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Not your father’s jazz
Terre Thaemlitz talks about mixing jazz and dance beats on his exciting new CD
- Reviewed by Margaret Coble

From The Advocate, December 19, 2000. Coble edits Dance Music Authority magazine.


“You have no idea how many writers, straight and gay press, still start their articles, ‘Terre Thaemlitz is a gay musician,’ ” says the Oakland, Calif.–based audio experimentalist, DJ, producer, and composer-philosopher, whose latest double-CD release is provocatively titled Fagjazz. “I am definitely queer-identified as opposed to gay-identified. The majority of my projects deal with complications of the straight versus gay dichotomy, which I find an oversimplification of sexuality—and neither of which adequately reflects my ‘bad object choices.’”

The Midwestern-born and -bred Thaemlitz first became fascinated with the intersection of cultural theory, identity politics, and electronic music as a student at New York City’s Cooper Union School of Art in the late 1980s. By the early ’90s he’d developed a following as the infamous DJ Sprinkles in midtown Manhattan’s underground drag scene, and in 1992 he launched Comatonse Recordings to showcase his fledgling production efforts. Since then, he’s churned out an impressive body of critically acclaimed ambient and electronic work on Comatonse and a host of other obscure imprints.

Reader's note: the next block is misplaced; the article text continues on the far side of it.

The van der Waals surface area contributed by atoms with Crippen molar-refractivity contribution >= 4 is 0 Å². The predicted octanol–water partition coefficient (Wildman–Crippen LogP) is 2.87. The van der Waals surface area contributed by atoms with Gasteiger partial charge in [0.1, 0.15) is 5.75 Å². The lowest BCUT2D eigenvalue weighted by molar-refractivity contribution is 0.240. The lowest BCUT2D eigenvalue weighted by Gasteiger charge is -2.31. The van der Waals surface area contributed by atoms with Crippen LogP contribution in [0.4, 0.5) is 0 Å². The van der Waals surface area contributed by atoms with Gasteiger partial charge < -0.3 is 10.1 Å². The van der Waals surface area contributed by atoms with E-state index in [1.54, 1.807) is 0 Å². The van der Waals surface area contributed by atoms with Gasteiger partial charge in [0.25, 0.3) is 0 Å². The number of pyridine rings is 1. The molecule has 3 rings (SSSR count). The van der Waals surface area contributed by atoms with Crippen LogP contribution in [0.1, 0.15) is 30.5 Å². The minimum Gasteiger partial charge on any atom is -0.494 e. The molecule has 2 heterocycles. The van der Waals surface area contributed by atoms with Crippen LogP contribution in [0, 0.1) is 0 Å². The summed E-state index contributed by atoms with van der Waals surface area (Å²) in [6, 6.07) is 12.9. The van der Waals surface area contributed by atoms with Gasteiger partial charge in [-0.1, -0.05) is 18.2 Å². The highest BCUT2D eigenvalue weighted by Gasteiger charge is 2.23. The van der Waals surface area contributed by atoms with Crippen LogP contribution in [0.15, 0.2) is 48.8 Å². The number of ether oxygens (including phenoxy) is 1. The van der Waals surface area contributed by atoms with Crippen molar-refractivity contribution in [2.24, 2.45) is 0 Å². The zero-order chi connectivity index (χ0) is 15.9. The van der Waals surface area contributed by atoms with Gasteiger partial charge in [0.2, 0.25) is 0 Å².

Intent on creating an “audio dialogue” with the listener, Thaemlitz accompanies every recording with lengthy, almost academic liner notes that explore the conceptual content of his lyricless and often abstract digital compositions. Fagjazz is no different; its slick, Asian-style packaging cheekily takes on issues within jazz music, the music industry, and sexuality. Even the title plays on the fact that the word fag can also mean cigarette.

Fagjazz is about the illusion of an acoustic improvisational jazz moment,” Thaemlitz says. “Typically, jazz and improvisation are associated with spontaneity and naturalness. Here I am using digital composition to create the illusion of something live and natural. Taking that natural thing, deconstructing it, and representing it through very constructive means is kind of parallel to the idea of representational sexuality.”

That being said, Fagjazz also manages to cull some of Thaemlitz’s prettiest and most accessible electronic soundscapes from his Comatonse output, most of which has never before been available on CD. Tracing his interest in jazz-based deep house music as both a producer and remixer, disc 1 opens with the delicate ambient piece “Pretty Mouth (He’s Got One),” and moves through one mesmerizing, beat-fueled composition after another. The slick house of “Deep Space Probe” and “Thirty Shades of Grey” wouldn’t be out of place in an underground dance club, while the five-minute ambient intro of “She’s Hard” and the abstract drum-and-bass of “Turtleneck” require more careful listening to digest. Meanwhile, disc 2’s hour-long “Superbonus” drives home Thaemlitz’s theoretical premises via a fictional story line provided in the liner notes.

“I’ve lost that idyllic goal of having everyone understand what I do,” Thaemlitz concedes when asked what he thinks the average listener takes away from his recordings. “That’s why I try to create all these different layers, so that people can ‘get’ different parts. I’m not terrified at the fact that there are people out there who just want to space out to my music.”